Tuesday, June 03, 2008

Emergency Aid Urged At U.N. Food Summit

The cost of major food commodities has doubled over the last couple of years
by Miriam Marcus

Delegates to a U.N. food summit in Rome called Tuesday for emergency global food aid, increasing crop yields, reducing trade barriers, including lifting food export bans, and a reconsideration of the use of biofuels.

The cost of major food commodities has doubled over the last couple of years, with rice, corn and wheat at record highs. Protests, riots, and black market trading in rice and flour have been reported around the globe, especially in developing nations, where higher percentages of peoples’ incomes go to food.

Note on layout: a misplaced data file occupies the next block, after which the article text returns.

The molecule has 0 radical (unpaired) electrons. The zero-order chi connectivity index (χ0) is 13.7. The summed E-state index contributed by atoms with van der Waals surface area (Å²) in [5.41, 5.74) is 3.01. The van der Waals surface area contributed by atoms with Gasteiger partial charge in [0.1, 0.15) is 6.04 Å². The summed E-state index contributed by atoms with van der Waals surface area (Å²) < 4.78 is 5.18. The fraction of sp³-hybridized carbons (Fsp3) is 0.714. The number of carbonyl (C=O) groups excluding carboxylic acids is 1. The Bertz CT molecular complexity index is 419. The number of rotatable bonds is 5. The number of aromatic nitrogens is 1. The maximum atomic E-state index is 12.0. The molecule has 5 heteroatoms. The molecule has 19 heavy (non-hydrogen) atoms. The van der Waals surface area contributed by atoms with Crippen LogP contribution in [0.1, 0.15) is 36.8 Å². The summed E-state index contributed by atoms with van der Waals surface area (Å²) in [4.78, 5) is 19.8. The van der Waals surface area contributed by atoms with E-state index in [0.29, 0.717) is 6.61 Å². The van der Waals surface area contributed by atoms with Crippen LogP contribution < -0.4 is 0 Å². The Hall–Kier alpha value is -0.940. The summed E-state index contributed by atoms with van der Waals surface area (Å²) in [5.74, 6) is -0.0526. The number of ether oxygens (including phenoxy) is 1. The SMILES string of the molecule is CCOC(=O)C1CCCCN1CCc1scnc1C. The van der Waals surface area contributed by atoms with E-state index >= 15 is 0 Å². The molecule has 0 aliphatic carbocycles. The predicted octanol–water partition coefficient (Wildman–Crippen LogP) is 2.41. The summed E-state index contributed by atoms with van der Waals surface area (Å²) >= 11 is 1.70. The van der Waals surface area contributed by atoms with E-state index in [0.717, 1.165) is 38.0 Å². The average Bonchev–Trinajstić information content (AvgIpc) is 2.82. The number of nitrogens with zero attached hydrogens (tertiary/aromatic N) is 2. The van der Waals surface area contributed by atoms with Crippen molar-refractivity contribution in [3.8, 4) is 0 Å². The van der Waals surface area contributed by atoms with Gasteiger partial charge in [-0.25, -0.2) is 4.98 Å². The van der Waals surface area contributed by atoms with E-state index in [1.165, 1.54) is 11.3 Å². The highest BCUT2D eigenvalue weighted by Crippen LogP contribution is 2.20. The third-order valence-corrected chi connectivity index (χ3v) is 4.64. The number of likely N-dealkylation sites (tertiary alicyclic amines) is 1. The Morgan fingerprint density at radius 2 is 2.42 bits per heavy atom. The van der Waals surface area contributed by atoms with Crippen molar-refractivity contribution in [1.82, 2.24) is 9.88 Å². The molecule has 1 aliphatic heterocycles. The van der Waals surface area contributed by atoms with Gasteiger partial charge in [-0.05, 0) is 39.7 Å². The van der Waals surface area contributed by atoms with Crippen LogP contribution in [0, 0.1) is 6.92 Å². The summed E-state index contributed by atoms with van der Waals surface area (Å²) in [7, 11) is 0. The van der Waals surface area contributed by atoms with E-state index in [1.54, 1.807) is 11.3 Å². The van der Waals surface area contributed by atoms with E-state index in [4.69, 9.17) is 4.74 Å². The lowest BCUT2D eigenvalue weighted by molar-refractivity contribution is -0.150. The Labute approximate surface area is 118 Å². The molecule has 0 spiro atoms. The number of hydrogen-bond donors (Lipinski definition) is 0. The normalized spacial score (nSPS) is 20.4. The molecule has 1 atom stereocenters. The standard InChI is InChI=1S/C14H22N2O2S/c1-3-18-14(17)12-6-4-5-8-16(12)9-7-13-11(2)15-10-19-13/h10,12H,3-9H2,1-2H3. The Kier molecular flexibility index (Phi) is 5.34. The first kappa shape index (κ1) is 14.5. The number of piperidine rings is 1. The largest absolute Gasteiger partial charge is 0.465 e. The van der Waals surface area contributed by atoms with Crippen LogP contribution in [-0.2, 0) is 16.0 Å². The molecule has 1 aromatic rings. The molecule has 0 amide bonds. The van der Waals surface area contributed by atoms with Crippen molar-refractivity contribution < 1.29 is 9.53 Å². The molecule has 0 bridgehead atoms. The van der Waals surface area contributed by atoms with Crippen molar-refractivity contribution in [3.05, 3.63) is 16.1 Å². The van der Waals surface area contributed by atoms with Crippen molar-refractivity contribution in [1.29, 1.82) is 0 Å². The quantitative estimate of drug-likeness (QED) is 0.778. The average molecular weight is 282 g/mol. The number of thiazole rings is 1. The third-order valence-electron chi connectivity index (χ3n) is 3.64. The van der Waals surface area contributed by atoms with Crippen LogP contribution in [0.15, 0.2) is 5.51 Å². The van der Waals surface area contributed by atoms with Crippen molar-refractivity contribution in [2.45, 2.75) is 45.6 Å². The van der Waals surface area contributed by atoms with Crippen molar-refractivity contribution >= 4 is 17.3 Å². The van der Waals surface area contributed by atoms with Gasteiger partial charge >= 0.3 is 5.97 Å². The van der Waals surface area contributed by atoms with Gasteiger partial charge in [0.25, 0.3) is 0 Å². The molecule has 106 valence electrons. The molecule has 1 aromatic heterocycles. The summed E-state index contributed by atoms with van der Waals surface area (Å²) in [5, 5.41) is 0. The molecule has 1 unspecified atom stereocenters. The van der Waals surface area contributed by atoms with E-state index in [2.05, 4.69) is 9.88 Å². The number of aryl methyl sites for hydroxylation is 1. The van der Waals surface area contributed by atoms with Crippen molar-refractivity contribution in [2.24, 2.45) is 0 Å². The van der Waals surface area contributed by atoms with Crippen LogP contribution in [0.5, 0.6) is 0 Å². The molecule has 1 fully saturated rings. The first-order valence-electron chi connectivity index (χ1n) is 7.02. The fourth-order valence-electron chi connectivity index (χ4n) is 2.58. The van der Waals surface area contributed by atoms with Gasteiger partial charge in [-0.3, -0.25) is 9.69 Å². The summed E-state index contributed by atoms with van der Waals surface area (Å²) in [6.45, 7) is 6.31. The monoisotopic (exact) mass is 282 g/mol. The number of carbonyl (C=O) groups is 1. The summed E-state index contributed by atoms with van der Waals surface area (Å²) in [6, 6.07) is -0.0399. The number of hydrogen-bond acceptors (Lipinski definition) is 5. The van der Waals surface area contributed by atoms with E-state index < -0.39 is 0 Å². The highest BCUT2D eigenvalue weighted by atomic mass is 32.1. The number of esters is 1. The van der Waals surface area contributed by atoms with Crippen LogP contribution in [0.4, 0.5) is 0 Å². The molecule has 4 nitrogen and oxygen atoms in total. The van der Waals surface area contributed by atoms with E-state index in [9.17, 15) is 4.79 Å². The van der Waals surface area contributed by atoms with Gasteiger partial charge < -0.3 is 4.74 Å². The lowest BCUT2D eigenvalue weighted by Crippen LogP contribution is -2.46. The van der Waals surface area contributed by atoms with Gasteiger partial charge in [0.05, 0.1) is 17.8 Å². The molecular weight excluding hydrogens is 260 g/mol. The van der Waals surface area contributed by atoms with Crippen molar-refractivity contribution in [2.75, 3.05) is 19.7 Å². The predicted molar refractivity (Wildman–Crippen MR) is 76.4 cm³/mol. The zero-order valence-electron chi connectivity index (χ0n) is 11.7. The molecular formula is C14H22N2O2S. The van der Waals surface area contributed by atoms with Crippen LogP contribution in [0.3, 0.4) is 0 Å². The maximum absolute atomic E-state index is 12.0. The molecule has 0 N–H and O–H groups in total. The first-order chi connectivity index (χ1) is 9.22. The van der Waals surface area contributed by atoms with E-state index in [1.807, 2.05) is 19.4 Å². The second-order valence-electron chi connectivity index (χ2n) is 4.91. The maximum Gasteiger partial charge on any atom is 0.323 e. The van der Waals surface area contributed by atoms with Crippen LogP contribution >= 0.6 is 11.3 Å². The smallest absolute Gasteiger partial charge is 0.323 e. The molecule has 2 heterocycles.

“Nothing is more degrading than hunger, especially when manmade,” said U.N. Secretary General Ban Ki-moon. Ban estimated the “global price tag” to overcome the food crisis would be $15 billion to $20 billion a year and that food supplies had to rise 50% by the year 2030 to meet climbing demand.

A task force set up by Ban circulated a draft plan of action at the summit that called for the implementation of emergency aid to confront hunger and malnutrition. It also recommended devoting resources to boosting crop yields through improved pest control and storage, upgrading rural roads, irrigation and electricity systems, and assessing the potential of using genetically-modified organisms.

See: Emergency Aid Urged At UN Food Summit

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